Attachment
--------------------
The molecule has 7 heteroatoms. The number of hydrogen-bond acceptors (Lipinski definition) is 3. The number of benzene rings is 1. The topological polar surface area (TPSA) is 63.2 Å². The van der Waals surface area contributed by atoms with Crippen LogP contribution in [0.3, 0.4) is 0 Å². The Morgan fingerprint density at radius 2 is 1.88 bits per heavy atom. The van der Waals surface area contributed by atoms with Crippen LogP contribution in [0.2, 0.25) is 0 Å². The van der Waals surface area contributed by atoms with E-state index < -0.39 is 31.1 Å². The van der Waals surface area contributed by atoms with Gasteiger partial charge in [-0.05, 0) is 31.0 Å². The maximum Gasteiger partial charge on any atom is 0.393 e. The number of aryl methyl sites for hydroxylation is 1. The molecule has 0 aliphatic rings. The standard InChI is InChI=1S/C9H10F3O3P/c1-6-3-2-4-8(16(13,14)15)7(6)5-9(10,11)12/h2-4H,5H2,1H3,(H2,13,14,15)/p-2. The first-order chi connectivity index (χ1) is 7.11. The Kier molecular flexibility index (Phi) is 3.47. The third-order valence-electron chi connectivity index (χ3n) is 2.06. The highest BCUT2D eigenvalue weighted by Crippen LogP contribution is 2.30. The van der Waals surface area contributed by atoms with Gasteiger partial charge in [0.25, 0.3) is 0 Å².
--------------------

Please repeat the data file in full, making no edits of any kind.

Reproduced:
The molecule has 7 heteroatoms. The number of hydrogen-bond acceptors (Lipinski definition) is 3. The number of benzene rings is 1. The topological polar surface area (TPSA) is 63.2 Å². The van der Waals surface area contributed by atoms with Crippen LogP contribution in [0.3, 0.4) is 0 Å². The Morgan fingerprint density at radius 2 is 1.88 bits per heavy atom. The van der Waals surface area contributed by atoms with Crippen LogP contribution in [0.2, 0.25) is 0 Å². The van der Waals surface area contributed by atoms with E-state index < -0.39 is 31.1 Å². The van der Waals surface area contributed by atoms with Gasteiger partial charge in [-0.05, 0) is 31.0 Å². The maximum Gasteiger partial charge on any atom is 0.393 e. The number of aryl methyl sites for hydroxylation is 1. The molecule has 0 aliphatic rings. The standard InChI is InChI=1S/C9H10F3O3P/c1-6-3-2-4-8(16(13,14)15)7(6)5-9(10,11)12/h2-4H,5H2,1H3,(H2,13,14,15)/p-2. The first-order chi connectivity index (χ1) is 7.11. The Kier molecular flexibility index (Phi) is 3.47. The third-order valence-electron chi connectivity index (χ3n) is 2.06. The highest BCUT2D eigenvalue weighted by Crippen LogP contribution is 2.30. The van der Waals surface area contributed by atoms with Gasteiger partial charge in [0.25, 0.3) is 0 Å².